Small towns are many different things to many different people.
To most, it's the comforting feeling of familiarity when they coincidentally sit next to the girl they know from English Homeroom.
To the others, it's the regretful decision of going to a movie theatre within 10 miles of their house because, obviously, everyone is there, even that girl from English Homeroom.
I was a part of the latter.
To me, my small town never resembled close-knit friendships and an endless sea of connections. My small town was secrets your best friend promised not to tell, but always did anyway, and the obvious glare from all one hundred of your high school peers when a rumor spread about what you did last Friday night.
Wherever you were raised played a big part in teaching you, shaping you, and ultimately growing you from the ground up, whether you realize it or not. And I'd like to think that small towns play an even bigger part in this.
Despite the many conflicting opinions in the town that watched me grow and eventually sent me on my way, I owe a pretty big thank you. So, to that small town in southern Mississippi, thank you.
Thank you for teaching me that life isn't fair. The girl who you expect to win prom queen probably will, but it doesn't mean she deserves it.
Thank you for putting me in my place when I felt above the rest. Give it a few months and you’ll make the same mistake as the girl you gossiped about in the bathroom at school.
Thank you for showing me the wholesomeness of humanity. When you’re mourning, always say yes when neighbors offer to bring over a casserole.
Thank you for teaching me that, no, not all friendships are meant to last forever. Especially the ones in highs school. Even though you'll slowly lose contact and eventually unfollow them on social media, you can always look back at old pictures and smile.
Thank you for making me appreciate safety and security. Whether it be a peek out of a window from a neighbor or a local police officer stopping by to check on you when you're home alone, it makes a difference.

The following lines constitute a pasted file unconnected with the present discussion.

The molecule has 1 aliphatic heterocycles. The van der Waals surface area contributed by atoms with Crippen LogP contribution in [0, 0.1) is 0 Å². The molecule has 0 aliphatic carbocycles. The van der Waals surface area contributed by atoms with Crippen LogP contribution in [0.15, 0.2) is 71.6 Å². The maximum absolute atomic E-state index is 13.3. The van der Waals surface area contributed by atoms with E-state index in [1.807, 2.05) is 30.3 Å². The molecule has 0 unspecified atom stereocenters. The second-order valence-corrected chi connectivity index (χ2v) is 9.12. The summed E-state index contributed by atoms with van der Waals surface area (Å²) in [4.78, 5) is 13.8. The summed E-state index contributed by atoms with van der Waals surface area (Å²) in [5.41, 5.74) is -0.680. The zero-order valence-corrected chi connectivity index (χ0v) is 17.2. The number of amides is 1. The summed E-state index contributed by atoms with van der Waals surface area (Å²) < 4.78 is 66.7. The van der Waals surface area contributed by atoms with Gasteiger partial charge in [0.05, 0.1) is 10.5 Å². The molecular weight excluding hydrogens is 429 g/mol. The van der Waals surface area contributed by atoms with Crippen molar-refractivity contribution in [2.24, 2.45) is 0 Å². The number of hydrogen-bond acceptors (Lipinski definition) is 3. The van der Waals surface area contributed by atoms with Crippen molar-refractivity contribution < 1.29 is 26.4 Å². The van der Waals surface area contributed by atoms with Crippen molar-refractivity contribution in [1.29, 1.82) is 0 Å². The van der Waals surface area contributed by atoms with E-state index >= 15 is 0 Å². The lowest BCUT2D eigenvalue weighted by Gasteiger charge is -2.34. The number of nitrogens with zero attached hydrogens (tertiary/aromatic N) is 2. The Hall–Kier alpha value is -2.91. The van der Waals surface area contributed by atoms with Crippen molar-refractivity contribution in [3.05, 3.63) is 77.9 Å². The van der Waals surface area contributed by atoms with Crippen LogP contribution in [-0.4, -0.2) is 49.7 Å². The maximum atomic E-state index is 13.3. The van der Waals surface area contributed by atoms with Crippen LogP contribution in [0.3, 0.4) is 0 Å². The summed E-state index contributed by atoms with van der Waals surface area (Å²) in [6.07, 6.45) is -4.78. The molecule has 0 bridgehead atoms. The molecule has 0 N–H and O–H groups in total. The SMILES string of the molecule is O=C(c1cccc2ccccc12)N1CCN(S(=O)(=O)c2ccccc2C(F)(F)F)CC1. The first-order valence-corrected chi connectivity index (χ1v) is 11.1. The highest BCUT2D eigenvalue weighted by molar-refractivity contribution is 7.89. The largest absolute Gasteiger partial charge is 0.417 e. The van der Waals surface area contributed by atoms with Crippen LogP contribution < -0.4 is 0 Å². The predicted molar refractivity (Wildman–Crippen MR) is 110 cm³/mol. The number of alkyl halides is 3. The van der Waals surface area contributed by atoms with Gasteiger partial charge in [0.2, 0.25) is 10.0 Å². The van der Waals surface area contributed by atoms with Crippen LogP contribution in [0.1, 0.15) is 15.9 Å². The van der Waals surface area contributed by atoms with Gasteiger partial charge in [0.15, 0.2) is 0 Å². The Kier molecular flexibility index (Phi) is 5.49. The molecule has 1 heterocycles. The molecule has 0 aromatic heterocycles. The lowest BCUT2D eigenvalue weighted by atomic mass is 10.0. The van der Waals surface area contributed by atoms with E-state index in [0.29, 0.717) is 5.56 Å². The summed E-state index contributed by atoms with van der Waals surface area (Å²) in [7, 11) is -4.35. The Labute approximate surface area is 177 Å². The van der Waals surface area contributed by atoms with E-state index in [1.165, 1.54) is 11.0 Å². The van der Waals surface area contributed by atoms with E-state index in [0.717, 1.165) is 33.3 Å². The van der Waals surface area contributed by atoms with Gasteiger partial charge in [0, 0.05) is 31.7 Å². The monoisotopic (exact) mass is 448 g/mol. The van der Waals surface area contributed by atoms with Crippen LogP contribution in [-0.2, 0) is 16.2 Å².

Thank you for making me feel important. We're really small in this giant world, but the fact that a whole town knows where you work and when you were born will make you feel pretty special one day.
Thank you for forcing me to learn from my mistakes. When you feel like an entire town is whispering about you, you'll straighten up pretty quick.
Thank you for reminding me that the good in this world will always outweigh the bad. If you don't think it's true, try and go a day without witnessing a good deed. (You won't be able to do it, but go ahead and try.)
Thank you for giving me an appreciation of the church. Go live on your own, make your parents mad, fail a test or two, make a big-time mistake, then go sit down in a pew on Sunday morning. You'll probably cry, but that's okay.
Thank you for showing me the value of hard work. Go ahead and compete for Captain with that frenemy you’ve had since Kindergarten. It’ll come in handy one day.
Thank you for teaching me humility. If you've never stopped to talk to the lady that works at your local gas station, you're missing out on a lot of knowledge.
Thank you for encouraging me to love. Love the girl who you thought was your best friend but proved to be the opposite. Love the cashier you just met at Walmart that happens to know your dad’s brother. Love your neighbors. Love your parents. Love your town.
So, to that small town where I experienced the majority of my greatest hurts, yet a few of my greatest triumphs, thank you. I’ll see you next Christmas.